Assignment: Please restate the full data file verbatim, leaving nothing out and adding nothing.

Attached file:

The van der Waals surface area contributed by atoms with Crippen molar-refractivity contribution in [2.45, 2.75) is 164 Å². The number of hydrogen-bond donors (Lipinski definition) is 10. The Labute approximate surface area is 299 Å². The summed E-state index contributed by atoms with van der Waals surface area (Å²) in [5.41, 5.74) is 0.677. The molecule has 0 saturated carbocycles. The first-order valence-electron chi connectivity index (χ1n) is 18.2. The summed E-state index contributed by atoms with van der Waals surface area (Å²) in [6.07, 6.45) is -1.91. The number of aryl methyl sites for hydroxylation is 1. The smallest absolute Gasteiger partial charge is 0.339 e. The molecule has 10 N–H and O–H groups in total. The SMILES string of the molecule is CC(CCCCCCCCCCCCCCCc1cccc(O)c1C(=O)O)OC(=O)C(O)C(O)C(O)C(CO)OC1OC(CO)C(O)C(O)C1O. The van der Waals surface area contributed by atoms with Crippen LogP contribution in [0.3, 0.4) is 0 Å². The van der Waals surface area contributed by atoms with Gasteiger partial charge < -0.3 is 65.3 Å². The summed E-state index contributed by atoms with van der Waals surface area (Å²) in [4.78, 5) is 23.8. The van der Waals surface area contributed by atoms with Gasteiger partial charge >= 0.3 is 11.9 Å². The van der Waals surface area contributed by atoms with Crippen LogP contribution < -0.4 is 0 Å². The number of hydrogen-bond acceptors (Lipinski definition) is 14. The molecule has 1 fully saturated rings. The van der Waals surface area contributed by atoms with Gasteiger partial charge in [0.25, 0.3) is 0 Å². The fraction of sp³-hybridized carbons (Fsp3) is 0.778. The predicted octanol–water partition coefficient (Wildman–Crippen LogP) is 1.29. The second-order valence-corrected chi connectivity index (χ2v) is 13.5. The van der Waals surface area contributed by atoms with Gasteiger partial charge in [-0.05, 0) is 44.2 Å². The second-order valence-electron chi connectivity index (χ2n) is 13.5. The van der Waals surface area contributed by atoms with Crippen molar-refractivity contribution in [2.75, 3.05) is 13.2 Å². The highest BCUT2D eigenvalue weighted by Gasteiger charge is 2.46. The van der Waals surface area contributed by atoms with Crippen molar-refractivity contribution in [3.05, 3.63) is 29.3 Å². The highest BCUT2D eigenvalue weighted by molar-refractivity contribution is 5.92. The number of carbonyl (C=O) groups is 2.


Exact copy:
The van der Waals surface area contributed by atoms with Crippen molar-refractivity contribution in [2.45, 2.75) is 164 Å². The number of hydrogen-bond donors (Lipinski definition) is 10. The Labute approximate surface area is 299 Å². The summed E-state index contributed by atoms with van der Waals surface area (Å²) in [5.41, 5.74) is 0.677. The molecule has 0 saturated carbocycles. The first-order valence-electron chi connectivity index (χ1n) is 18.2. The summed E-state index contributed by atoms with van der Waals surface area (Å²) in [6.07, 6.45) is -1.91. The number of aryl methyl sites for hydroxylation is 1. The smallest absolute Gasteiger partial charge is 0.339 e. The molecule has 10 N–H and O–H groups in total. The SMILES string of the molecule is CC(CCCCCCCCCCCCCCCc1cccc(O)c1C(=O)O)OC(=O)C(O)C(O)C(O)C(CO)OC1OC(CO)C(O)C(O)C1O. The van der Waals surface area contributed by atoms with Crippen LogP contribution in [0.3, 0.4) is 0 Å². The van der Waals surface area contributed by atoms with Gasteiger partial charge < -0.3 is 65.3 Å². The summed E-state index contributed by atoms with van der Waals surface area (Å²) in [4.78, 5) is 23.8. The van der Waals surface area contributed by atoms with Gasteiger partial charge >= 0.3 is 11.9 Å². The van der Waals surface area contributed by atoms with Crippen LogP contribution < -0.4 is 0 Å². The number of hydrogen-bond acceptors (Lipinski definition) is 14. The molecule has 1 fully saturated rings. The van der Waals surface area contributed by atoms with Gasteiger partial charge in [0.25, 0.3) is 0 Å². The fraction of sp³-hybridized carbons (Fsp3) is 0.778. The predicted octanol–water partition coefficient (Wildman–Crippen LogP) is 1.29. The second-order valence-corrected chi connectivity index (χ2v) is 13.5. The van der Waals surface area contributed by atoms with Gasteiger partial charge in [-0.05, 0) is 44.2 Å². The second-order valence-electron chi connectivity index (χ2n) is 13.5. The van der Waals surface area contributed by atoms with Crippen molar-refractivity contribution in [2.75, 3.05) is 13.2 Å². The highest BCUT2D eigenvalue weighted by Gasteiger charge is 2.46. The van der Waals surface area contributed by atoms with Crippen molar-refractivity contribution in [3.05, 3.63) is 29.3 Å². The highest BCUT2D eigenvalue weighted by molar-refractivity contribution is 5.92. The number of carbonyl (C=O) groups is 2.